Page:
Not surprisingly, this mistake has instantly unleashed a tidal wave of wanton and Godless behavior by the holders of the atheist coins. Satan is jingling in their pockets, and the ever-suggestible American people are reacting accordingly.

Retreat centers are throwing open their doors for all-night drug and sex parties; cherubic schoolchildren are cutting the heads off their neighbors' prize tulips; dazed shopkeepers are abandoning their wares and boarding buses to the Palatial Palace Casino.

One elderly gentleman was interviewed as he entered The Secret Garden adult video store. "I always thought it was in God I trusted," he shook his head ruefully. "But when I checked my wallet this morning, I learned I was mistaken. Oh well, excuse me, I have 75 years worth of wild oats to sow."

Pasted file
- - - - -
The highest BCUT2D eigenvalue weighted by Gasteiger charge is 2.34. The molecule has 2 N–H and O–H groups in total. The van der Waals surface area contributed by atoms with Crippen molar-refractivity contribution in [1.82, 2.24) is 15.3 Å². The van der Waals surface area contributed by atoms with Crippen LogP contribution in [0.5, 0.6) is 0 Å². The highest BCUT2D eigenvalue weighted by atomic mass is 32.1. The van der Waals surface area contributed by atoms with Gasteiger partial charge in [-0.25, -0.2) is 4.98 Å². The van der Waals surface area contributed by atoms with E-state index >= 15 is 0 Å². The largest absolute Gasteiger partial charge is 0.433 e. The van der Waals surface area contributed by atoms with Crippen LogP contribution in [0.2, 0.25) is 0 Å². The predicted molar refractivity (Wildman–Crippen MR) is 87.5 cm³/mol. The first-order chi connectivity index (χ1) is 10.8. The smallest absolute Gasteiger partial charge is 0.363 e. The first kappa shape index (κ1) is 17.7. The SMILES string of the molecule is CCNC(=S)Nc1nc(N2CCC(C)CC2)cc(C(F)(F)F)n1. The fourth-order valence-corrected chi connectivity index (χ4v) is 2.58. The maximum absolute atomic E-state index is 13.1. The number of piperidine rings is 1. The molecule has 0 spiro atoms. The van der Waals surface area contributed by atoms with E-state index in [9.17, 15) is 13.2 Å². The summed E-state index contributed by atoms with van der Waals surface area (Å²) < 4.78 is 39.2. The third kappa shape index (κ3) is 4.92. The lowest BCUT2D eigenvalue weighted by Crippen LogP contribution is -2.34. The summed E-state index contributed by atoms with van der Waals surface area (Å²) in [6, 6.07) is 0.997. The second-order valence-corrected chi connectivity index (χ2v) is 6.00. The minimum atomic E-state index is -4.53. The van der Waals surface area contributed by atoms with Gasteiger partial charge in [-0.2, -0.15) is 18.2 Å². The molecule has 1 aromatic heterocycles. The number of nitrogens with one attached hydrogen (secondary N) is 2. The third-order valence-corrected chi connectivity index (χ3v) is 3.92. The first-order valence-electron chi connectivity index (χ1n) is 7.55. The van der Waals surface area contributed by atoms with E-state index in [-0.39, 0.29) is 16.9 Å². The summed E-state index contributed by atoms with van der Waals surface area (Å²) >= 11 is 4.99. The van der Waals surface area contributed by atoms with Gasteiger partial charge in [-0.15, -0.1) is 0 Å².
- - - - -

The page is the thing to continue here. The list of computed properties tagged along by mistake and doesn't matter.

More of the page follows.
In a frantic effort to recall the errant and filthy Lucre of Lucifer, the Mint is offering rewards for the return of the gravely misleading money. 50,000 Americans will soon be recompensed with coins proclaiming, "We trust you, God! We really trust you! Boy, do we, Americans, trust God!" To accommodate the extra verbiage the new coins will be 5 inches in diameter. Vending machines and pay phones may be a challenge, but the giant size XL moolah will be a handy reminder of Him in whom we Trust.

If all of the Devil's Dollars can be retrieved, there is hope for America. Dens of iniquity will empty, nuns will return to their nunneries and monks to their monkeries. Little cherubs will continue to murder flowers, but hey – what are you gonna do?